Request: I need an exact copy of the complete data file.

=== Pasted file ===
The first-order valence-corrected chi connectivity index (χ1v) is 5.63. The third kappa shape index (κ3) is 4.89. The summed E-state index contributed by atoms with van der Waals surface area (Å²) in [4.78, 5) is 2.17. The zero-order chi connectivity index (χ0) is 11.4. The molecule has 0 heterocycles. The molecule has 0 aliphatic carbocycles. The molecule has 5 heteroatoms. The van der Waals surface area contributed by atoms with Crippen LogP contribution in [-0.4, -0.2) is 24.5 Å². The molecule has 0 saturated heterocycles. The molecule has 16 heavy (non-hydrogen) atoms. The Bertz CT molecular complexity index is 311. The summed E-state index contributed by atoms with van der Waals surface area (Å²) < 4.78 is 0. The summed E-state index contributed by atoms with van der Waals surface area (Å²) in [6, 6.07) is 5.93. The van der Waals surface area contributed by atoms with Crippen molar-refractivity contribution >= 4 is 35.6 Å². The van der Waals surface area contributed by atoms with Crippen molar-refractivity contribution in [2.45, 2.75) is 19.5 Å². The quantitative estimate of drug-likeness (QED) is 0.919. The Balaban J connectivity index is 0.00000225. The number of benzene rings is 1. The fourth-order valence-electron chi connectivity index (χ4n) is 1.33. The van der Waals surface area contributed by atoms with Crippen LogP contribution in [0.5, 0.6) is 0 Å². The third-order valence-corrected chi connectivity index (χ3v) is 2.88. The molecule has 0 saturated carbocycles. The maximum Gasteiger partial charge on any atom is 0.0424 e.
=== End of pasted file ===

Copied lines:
The first-order valence-corrected chi connectivity index (χ1v) is 5.63. The third kappa shape index (κ3) is 4.89. The summed E-state index contributed by atoms with van der Waals surface area (Å²) in [4.78, 5) is 2.17. The zero-order chi connectivity index (χ0) is 11.4. The molecule has 0 heterocycles. The molecule has 0 aliphatic carbocycles. The molecule has 5 heteroatoms. The van der Waals surface area contributed by atoms with Crippen LogP contribution in [-0.4, -0.2) is 24.5 Å². The molecule has 0 saturated heterocycles. The molecule has 16 heavy (non-hydrogen) atoms. The Bertz CT molecular complexity index is 311. The summed E-state index contributed by atoms with van der Waals surface area (Å²) < 4.78 is 0. The summed E-state index contributed by atoms with van der Waals surface area (Å²) in [6, 6.07) is 5.93. The van der Waals surface area contributed by atoms with Crippen molar-refractivity contribution >= 4 is 35.6 Å². The van der Waals surface area contributed by atoms with Crippen molar-refractivity contribution in [2.45, 2.75) is 19.5 Å². The quantitative estimate of drug-likeness (QED) is 0.919. The Balaban J connectivity index is 0.00000225. The number of benzene rings is 1. The fourth-order valence-electron chi connectivity index (χ4n) is 1.33. The van der Waals surface area contributed by atoms with Crippen LogP contribution in [0.5, 0.6) is 0 Å². The third-order valence-corrected chi connectivity index (χ3v) is 2.88. The molecule has 0 saturated carbocycles. The maximum Gasteiger partial charge on any atom is 0.0424 e.